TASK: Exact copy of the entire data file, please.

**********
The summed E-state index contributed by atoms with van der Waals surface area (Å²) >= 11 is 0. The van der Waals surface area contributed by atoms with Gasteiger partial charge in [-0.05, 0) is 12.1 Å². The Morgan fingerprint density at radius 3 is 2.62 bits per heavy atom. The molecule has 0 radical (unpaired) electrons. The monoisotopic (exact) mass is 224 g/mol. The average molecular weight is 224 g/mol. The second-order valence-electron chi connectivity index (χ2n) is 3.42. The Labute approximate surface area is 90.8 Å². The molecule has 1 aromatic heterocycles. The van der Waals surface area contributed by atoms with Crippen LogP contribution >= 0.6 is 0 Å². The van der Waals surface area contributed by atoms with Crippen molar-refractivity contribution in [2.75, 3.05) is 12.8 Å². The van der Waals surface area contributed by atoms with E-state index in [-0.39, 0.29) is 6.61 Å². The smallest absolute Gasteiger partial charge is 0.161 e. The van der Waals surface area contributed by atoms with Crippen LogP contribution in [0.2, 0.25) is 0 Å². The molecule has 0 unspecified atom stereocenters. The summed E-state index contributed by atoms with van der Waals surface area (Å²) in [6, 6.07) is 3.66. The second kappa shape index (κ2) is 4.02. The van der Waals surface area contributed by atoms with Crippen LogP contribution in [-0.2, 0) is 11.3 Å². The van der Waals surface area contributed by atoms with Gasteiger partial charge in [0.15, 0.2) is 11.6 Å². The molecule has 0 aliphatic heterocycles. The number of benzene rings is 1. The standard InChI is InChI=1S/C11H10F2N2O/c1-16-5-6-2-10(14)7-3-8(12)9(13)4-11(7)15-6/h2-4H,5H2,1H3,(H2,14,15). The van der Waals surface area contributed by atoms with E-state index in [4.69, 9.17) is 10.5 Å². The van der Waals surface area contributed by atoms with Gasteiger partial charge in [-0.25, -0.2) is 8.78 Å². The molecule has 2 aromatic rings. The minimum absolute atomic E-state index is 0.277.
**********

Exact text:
The summed E-state index contributed by atoms with van der Waals surface area (Å²) >= 11 is 0. The van der Waals surface area contributed by atoms with Gasteiger partial charge in [-0.05, 0) is 12.1 Å². The Morgan fingerprint density at radius 3 is 2.62 bits per heavy atom. The molecule has 0 radical (unpaired) electrons. The monoisotopic (exact) mass is 224 g/mol. The average molecular weight is 224 g/mol. The second-order valence-electron chi connectivity index (χ2n) is 3.42. The Labute approximate surface area is 90.8 Å². The molecule has 1 aromatic heterocycles. The van der Waals surface area contributed by atoms with Crippen LogP contribution >= 0.6 is 0 Å². The van der Waals surface area contributed by atoms with Crippen molar-refractivity contribution in [2.75, 3.05) is 12.8 Å². The van der Waals surface area contributed by atoms with E-state index in [-0.39, 0.29) is 6.61 Å². The smallest absolute Gasteiger partial charge is 0.161 e. The van der Waals surface area contributed by atoms with Crippen LogP contribution in [0.2, 0.25) is 0 Å². The molecule has 0 unspecified atom stereocenters. The summed E-state index contributed by atoms with van der Waals surface area (Å²) in [6, 6.07) is 3.66. The second kappa shape index (κ2) is 4.02. The van der Waals surface area contributed by atoms with Crippen LogP contribution in [-0.2, 0) is 11.3 Å². The van der Waals surface area contributed by atoms with Gasteiger partial charge in [0.15, 0.2) is 11.6 Å². The molecule has 0 aliphatic heterocycles. The number of benzene rings is 1. The standard InChI is InChI=1S/C11H10F2N2O/c1-16-5-6-2-10(14)7-3-8(12)9(13)4-11(7)15-6/h2-4H,5H2,1H3,(H2,14,15). The van der Waals surface area contributed by atoms with E-state index in [4.69, 9.17) is 10.5 Å². The van der Waals surface area contributed by atoms with Gasteiger partial charge in [-0.25, -0.2) is 8.78 Å². The molecule has 2 aromatic rings. The minimum absolute atomic E-state index is 0.277.